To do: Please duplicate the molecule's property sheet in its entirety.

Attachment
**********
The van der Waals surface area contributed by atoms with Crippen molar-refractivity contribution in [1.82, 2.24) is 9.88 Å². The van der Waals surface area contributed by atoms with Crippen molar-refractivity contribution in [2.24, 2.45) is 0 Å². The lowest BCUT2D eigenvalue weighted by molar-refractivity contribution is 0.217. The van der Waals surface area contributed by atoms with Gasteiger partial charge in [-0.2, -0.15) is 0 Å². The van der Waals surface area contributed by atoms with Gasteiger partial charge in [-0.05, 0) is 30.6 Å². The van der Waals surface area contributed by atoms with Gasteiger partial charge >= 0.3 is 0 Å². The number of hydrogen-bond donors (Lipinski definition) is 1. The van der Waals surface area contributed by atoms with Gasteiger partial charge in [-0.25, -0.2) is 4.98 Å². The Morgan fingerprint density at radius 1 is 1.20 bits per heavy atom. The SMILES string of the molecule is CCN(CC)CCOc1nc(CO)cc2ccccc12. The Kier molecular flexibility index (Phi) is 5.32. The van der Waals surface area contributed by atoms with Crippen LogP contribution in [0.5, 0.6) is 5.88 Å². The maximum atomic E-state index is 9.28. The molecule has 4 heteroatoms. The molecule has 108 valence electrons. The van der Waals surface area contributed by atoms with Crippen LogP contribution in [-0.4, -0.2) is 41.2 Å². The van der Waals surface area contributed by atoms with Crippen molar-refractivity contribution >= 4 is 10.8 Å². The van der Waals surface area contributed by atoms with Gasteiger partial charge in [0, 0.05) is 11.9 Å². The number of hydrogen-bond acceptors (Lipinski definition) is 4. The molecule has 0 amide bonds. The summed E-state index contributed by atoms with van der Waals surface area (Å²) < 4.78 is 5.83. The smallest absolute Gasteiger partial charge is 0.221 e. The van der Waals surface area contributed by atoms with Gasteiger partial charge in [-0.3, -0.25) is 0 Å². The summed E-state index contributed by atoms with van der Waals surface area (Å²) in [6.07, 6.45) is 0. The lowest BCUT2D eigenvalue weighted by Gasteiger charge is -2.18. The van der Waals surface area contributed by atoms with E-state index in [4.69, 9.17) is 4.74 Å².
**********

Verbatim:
The van der Waals surface area contributed by atoms with Crippen molar-refractivity contribution in [1.82, 2.24) is 9.88 Å². The van der Waals surface area contributed by atoms with Crippen molar-refractivity contribution in [2.24, 2.45) is 0 Å². The lowest BCUT2D eigenvalue weighted by molar-refractivity contribution is 0.217. The van der Waals surface area contributed by atoms with Gasteiger partial charge in [-0.2, -0.15) is 0 Å². The van der Waals surface area contributed by atoms with Gasteiger partial charge in [-0.05, 0) is 30.6 Å². The van der Waals surface area contributed by atoms with Gasteiger partial charge >= 0.3 is 0 Å². The number of hydrogen-bond donors (Lipinski definition) is 1. The van der Waals surface area contributed by atoms with Gasteiger partial charge in [-0.25, -0.2) is 4.98 Å². The Morgan fingerprint density at radius 1 is 1.20 bits per heavy atom. The SMILES string of the molecule is CCN(CC)CCOc1nc(CO)cc2ccccc12. The Kier molecular flexibility index (Phi) is 5.32. The van der Waals surface area contributed by atoms with Crippen LogP contribution in [0.5, 0.6) is 5.88 Å². The maximum atomic E-state index is 9.28. The molecule has 4 heteroatoms. The molecule has 108 valence electrons. The van der Waals surface area contributed by atoms with Crippen LogP contribution in [-0.4, -0.2) is 41.2 Å². The van der Waals surface area contributed by atoms with Crippen molar-refractivity contribution >= 4 is 10.8 Å². The van der Waals surface area contributed by atoms with Gasteiger partial charge in [0, 0.05) is 11.9 Å². The number of hydrogen-bond acceptors (Lipinski definition) is 4. The molecule has 0 amide bonds. The summed E-state index contributed by atoms with van der Waals surface area (Å²) < 4.78 is 5.83. The smallest absolute Gasteiger partial charge is 0.221 e. The van der Waals surface area contributed by atoms with Gasteiger partial charge in [-0.3, -0.25) is 0 Å². The summed E-state index contributed by atoms with van der Waals surface area (Å²) in [6.07, 6.45) is 0. The lowest BCUT2D eigenvalue weighted by Gasteiger charge is -2.18. The van der Waals surface area contributed by atoms with E-state index in [4.69, 9.17) is 4.74 Å².